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  • Brendan O'Neill

Permafrost conditions along the Dempster Highway, Peel Plateau Region, Northwest Territories

The road wound steadily north as our SUV passed through snowy mountains under a cloudless March sky. Once again, my colleague Jeff Moore and I were driving the Dempster Highway to conduct snow surveys for my Ph.D. research on permafrost conditions west of Fort McPherson, NT.

The Dempster Highway is Canada’s only all-season road that crosses the Arctic Circle. The highway begins just east of Dawson City, Yukon and extends 736 km to Inuvik. Officially opened in 1979, the road is a critical transportation route accessing communities in the Mackenzie Delta region. Recently, the road has gained importance because Inuvik now relies on tanker loads of propane for power generation. In addition, construction of the Inuvik to Tuktoyaktuk Highway is extending the Dempster Highway corridor northward and will link southern Canada to the Beaufort Sea coast.

Most of my research sites are on Peel Plateau, a rolling landscape between Richardson Mountains and Peel River, NT. The plateau is just within the limit of the late-Wisconsinan glaciation. As a result, the ground in the region contains buried glacial ice, preserved in permafrost. In many locations, huge thaw slumps have developed where this massive ice has become exposed. Permafrost temperatures on Peel Plateau are relatively high, partly because of strong winter air temperature inversions. The combination of ice-rich and warm permafrost means that the region is susceptible to disturbances that affect the ground thermal regime.

The road on which we trundled was itself the focus of our field trip in March. Roads in permafrost are built on embankments, raised berms that protect the permafrost from thaw and prevent ground subsidence. However, the embankment also acts as a windbreak, causing snow to accumulate. Snow cover is an effective insulator, so an increase in snow depth serves to warm permafrost. The portion of the highway on Peel Plateau has required significant maintenance in response to permafrost-related problems, and has recently been rehabilitated at a cost of $65M. Part of my research aims to investigate the thermal disturbance to permafrost from the road embankment. To accomplish this, I installed numerous instruments that record ground temperatures at the embankment toe in 2012, and in undisturbed settings. I have also conducted detailed snow surveys at the sites each spring since their installation.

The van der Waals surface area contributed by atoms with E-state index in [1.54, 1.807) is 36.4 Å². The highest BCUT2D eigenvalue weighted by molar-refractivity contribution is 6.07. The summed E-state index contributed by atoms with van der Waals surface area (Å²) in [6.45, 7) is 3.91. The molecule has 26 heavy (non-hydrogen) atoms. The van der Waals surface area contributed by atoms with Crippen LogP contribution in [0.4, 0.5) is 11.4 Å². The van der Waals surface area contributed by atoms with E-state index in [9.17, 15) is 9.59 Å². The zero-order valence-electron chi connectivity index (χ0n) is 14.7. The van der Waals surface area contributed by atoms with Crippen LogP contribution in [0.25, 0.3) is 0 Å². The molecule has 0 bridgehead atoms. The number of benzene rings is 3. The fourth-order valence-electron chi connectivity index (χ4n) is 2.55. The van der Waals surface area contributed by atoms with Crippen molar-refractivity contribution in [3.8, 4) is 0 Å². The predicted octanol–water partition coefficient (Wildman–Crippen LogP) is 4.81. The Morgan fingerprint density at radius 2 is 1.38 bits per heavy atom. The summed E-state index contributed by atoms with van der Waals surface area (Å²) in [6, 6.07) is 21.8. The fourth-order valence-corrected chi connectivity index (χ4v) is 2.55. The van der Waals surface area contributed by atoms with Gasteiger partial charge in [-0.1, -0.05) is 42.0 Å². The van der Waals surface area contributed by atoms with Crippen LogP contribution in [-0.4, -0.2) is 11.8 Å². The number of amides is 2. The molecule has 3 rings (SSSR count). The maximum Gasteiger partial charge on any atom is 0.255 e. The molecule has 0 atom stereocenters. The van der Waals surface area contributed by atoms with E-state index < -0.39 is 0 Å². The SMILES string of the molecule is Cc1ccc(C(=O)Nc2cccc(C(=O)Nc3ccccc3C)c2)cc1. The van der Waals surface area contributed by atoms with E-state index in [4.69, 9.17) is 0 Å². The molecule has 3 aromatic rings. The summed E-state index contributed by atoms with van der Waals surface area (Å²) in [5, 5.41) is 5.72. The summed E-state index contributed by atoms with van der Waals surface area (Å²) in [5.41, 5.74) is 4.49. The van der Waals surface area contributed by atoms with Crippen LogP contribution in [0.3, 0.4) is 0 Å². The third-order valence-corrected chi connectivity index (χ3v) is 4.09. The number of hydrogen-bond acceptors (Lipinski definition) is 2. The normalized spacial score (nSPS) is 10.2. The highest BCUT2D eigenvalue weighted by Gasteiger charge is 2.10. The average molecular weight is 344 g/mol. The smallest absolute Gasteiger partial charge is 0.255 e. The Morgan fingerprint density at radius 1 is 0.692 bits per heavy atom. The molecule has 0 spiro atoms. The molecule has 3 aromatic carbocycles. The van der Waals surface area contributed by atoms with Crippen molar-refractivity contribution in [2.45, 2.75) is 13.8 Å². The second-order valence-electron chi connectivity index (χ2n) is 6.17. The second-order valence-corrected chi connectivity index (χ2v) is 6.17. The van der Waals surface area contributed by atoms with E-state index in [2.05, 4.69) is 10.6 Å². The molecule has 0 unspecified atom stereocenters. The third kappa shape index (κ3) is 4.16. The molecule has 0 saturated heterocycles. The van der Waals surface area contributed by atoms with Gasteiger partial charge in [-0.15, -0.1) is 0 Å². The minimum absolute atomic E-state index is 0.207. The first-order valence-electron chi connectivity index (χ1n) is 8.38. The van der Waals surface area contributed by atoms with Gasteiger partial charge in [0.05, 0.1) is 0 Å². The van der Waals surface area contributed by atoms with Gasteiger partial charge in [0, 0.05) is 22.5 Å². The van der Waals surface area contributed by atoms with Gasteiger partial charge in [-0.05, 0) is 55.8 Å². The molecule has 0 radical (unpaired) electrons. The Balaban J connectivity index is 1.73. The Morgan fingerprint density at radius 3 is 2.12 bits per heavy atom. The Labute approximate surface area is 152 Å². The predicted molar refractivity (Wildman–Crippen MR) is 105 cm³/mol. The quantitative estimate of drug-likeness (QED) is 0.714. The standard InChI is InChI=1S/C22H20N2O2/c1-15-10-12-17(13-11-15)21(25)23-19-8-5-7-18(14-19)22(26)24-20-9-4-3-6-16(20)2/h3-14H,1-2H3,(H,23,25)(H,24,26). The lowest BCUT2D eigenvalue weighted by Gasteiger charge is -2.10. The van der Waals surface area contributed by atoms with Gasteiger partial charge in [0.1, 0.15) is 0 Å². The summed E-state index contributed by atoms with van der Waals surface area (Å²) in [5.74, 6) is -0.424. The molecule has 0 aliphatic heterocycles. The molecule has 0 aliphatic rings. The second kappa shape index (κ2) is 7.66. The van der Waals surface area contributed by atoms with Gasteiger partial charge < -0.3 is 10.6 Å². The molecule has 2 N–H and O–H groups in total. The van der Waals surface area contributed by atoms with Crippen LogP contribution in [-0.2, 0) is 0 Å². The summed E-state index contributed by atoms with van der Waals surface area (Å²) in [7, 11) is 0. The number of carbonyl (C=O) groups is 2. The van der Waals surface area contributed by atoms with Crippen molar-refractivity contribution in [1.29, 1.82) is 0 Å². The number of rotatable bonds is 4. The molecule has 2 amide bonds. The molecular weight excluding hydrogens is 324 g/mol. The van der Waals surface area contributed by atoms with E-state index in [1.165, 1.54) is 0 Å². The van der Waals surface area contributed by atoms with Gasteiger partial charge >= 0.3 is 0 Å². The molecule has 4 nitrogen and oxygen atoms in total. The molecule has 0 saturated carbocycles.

My results indicate that increased snow cover at the embankment toe is causing the active layer (the ground on top of permafrost that thaws each summer) to increase significantly in thickness, degrading permafrost. These findings help explain the recent maintenance challenges along the embankment on Peel Plateau associated with ground subsidence.

I find this research interesting because it is relevant to the lives of northerners and may be helpful in informing maintenance of this important highway. As a next step, I will explore the effects of reducing or removing snow on ground temperatures using numerical simulations. This August, I will again enjoy driving the scenic Dempster to collect additional data, and, if I’m lucky, taking in a show or two of the aurora borealis.

Brendan O’Neill is a Ph.D. student at Carleton University in the Department of Geography and Environmental Studies, currently studying permafrost science. His research project is a part of a broader Northwest Territories Cumulative Impacts Monitoring Program study, a community-guided research effort to understand changes to the terrestrial and aquatic ecosystems of the Peel Plateau region.

Views expressed in blog posts reflect those of the author, and not necessarily those of the CFES.

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